The periodogram is an estimate of the spectral density of a signal. The term was coined by Arthur Schuster in 1898 as in the following quote:

{{cquote|THE PERIODOGRAM. It is convenient to have a word for some representation of a variable quantity which shall correspond to the 'spectrum' of a luminous radiation. I propose the word periodogram, and define it more particularly in the following way: Let

frac{T}{2}a = int_{t_1}^{t_1+T}f(t)cos(kt)dt
frac{T}{2}b = int_{t_1}^{t_1+T}f(t)sin(kt)dt
where T may for convenience be chosen to be equal to some integer multiple of
and plot a curve with {2pi}/k as abscissæ and
r = sqrt{a^2+b^2}
as ordinates; this curve, or, better, the space between this curve and the axis of abscissæ, represents the periodogram of f(t).}}

Note that the term periodogram may also be used to describe the quantity r^2, which is its common meaning in astronomy (as in "the modulus-squared of the discrete Fourier transform of the time series (with the appropriate normalisation)"). See Scargle (1982) for a detailed discussion in this context.

A spectral plot refers to a smoothed version of the periodogram. Smoothing is performed to reduce the effect of measurement noise.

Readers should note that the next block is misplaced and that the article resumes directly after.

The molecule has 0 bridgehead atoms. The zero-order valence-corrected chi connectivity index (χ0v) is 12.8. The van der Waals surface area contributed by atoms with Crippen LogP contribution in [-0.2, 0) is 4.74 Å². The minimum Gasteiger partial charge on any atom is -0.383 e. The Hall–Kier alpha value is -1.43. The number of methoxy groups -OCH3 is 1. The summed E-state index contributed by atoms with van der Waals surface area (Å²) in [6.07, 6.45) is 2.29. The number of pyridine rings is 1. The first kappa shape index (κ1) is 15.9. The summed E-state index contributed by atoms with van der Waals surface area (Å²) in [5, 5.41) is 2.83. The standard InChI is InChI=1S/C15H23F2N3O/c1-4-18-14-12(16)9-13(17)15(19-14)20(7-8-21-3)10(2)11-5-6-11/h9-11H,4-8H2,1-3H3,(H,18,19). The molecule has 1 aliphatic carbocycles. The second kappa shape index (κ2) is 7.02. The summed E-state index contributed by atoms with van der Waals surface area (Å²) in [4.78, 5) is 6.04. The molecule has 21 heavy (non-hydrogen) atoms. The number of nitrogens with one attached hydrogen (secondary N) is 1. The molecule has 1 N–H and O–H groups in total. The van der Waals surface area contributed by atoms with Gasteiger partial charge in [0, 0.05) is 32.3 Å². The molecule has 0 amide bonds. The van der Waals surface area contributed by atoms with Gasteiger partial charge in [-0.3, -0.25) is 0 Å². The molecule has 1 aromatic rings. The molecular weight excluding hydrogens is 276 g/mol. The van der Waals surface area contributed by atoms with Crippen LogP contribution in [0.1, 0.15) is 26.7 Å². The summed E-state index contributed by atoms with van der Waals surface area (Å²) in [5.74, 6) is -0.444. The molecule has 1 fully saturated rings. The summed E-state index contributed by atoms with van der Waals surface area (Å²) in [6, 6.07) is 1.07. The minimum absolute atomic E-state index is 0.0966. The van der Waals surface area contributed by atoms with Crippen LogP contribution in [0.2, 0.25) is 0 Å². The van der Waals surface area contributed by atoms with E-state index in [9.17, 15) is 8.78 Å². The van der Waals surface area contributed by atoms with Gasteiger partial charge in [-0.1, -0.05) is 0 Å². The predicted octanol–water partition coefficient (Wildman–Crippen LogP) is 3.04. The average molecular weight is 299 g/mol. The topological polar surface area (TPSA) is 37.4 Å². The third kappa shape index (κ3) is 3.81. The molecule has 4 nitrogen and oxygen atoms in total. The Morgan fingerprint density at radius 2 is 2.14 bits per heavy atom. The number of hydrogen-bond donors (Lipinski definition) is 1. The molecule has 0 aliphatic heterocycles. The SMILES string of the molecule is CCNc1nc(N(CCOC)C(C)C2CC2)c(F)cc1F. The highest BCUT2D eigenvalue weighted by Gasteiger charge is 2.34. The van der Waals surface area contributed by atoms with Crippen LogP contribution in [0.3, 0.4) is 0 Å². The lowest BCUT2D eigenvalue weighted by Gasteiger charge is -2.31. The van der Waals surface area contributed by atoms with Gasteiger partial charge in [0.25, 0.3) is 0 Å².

In practice, the periodogram is often computed from a finite-length digital sequence using the fast Fourier transform (FFT). The raw periodogram is not a good spectral estimate because of spectral bias and the fact that the variance at a given frequency does not decrease as the number of samples used in the computation increases.

The spectral bias problem arises from a sharp truncation of the sequence, and can be reduced by first multiplying the finite sequence by a window function which truncates the sequence gracefully rather than abruptly.

The variance problem can be reduced by smoothing the periodogram. Various techniques to reduce spectral bias and variance are the subject of spectral estimation.

One such technique to solve the variance problems is also known as the method of averaged periodograms. The idea behind it is, to divide the set of samples into N sets of M samples, compute the DFT of each set, square it to get the power spectral density and compute the average of all of them. This leads to a decrease in the standard deviation as frac{1}{sqrt{N}} .

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